Following the example of Sam Adams’ long-running TV campaign, which features the company owner frequently dunking himself in vats of his beer alongside the blue-collar men brewing it, Budweiser recently traded in its equestrian roots for a more down-to-earth campaign, trying to brand itself as a company composed of real people, for real people.
Like the Sam Adams spots, Budweiser’s features the “real-life” people brewing its beer, telling their stories and thanking customers for their support. The reason the spot fails, unlike Sam Adams’, is that it isn’t entertaining or upbeat. It doesn’t work hard enough to create in viewers the positive emotional response it desires, but instead simply asks for it, pleadingly, exposing its intentions in a way that feels disingenuous.
Volvo’s recent “A Volvo Isn’t for Everyone” TV ad encountered a similar problem. The point was to contrast Volvo drivers – in this case a mother making funny faces at her children – with the stuck-up divers of other luxury cars.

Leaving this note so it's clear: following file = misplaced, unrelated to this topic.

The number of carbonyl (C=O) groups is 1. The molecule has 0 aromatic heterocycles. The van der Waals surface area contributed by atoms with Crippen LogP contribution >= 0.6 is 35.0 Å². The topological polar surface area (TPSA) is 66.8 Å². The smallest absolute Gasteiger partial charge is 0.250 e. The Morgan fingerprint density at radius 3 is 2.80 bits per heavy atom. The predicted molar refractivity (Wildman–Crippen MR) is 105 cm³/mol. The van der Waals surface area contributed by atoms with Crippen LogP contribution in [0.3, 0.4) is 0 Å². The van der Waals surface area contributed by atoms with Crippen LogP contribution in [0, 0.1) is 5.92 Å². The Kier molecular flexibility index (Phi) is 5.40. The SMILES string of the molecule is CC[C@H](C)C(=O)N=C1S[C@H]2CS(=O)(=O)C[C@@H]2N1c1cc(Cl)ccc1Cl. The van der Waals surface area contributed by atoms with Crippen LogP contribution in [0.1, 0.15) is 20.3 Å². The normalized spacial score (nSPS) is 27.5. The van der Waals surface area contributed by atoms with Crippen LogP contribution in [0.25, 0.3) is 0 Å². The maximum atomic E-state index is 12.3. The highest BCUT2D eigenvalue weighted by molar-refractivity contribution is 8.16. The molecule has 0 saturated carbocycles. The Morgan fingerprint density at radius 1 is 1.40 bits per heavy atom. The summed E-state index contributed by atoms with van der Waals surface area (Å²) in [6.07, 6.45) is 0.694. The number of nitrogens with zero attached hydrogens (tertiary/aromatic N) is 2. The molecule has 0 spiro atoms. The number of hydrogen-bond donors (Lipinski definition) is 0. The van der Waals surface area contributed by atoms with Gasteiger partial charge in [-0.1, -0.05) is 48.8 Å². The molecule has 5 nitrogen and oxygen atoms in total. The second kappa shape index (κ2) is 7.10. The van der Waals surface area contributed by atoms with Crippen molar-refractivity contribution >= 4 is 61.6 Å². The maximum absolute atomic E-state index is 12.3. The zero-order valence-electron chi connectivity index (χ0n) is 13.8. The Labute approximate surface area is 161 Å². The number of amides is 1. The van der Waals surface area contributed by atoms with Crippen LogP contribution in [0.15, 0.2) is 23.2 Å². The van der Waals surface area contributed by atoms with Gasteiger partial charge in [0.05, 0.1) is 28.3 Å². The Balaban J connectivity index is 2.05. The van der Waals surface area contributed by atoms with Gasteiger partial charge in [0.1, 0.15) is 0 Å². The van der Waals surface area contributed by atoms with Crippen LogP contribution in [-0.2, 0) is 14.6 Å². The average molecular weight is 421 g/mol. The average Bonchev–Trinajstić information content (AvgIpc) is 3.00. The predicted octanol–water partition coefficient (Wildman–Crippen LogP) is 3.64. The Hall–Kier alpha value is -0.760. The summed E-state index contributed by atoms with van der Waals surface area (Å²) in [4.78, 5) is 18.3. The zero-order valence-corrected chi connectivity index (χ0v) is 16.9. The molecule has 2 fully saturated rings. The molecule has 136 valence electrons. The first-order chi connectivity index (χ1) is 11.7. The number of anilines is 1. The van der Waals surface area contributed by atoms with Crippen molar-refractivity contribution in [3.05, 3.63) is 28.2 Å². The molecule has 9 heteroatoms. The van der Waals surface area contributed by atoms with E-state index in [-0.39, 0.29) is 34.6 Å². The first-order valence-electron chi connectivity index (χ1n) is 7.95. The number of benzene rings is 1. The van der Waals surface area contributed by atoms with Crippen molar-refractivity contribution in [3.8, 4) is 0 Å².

Because Volvo is the one creating the Us vs. Them distinction, one that is so aggressive (with Volvo actually saying they “like” that their cars “aren’t for everyone”), it reflects worse on Volvo than the companies and people they were trying to distinguish themselves from. Additionally, the message puts Volvo in a branding bubble. While Volvo enjoys a profitable reputation for being safe and family-friendly, by highlighting this particular element as their brand identity they may undermine their status as a high-end, high-performance luxury car.
Every brand wants to create an emotional response in consumers. However it can’t be forced, like Volvo’s aggressive ad, or coerced it, like Budweiser’s transparent ad. It has to be done tactfully, subtly, and most of all, entertainingly in order to engage as many demographics as possible. Volvo is attempting to gain customers – to include them in their brand story – by telling the world that many of them aren’t invited.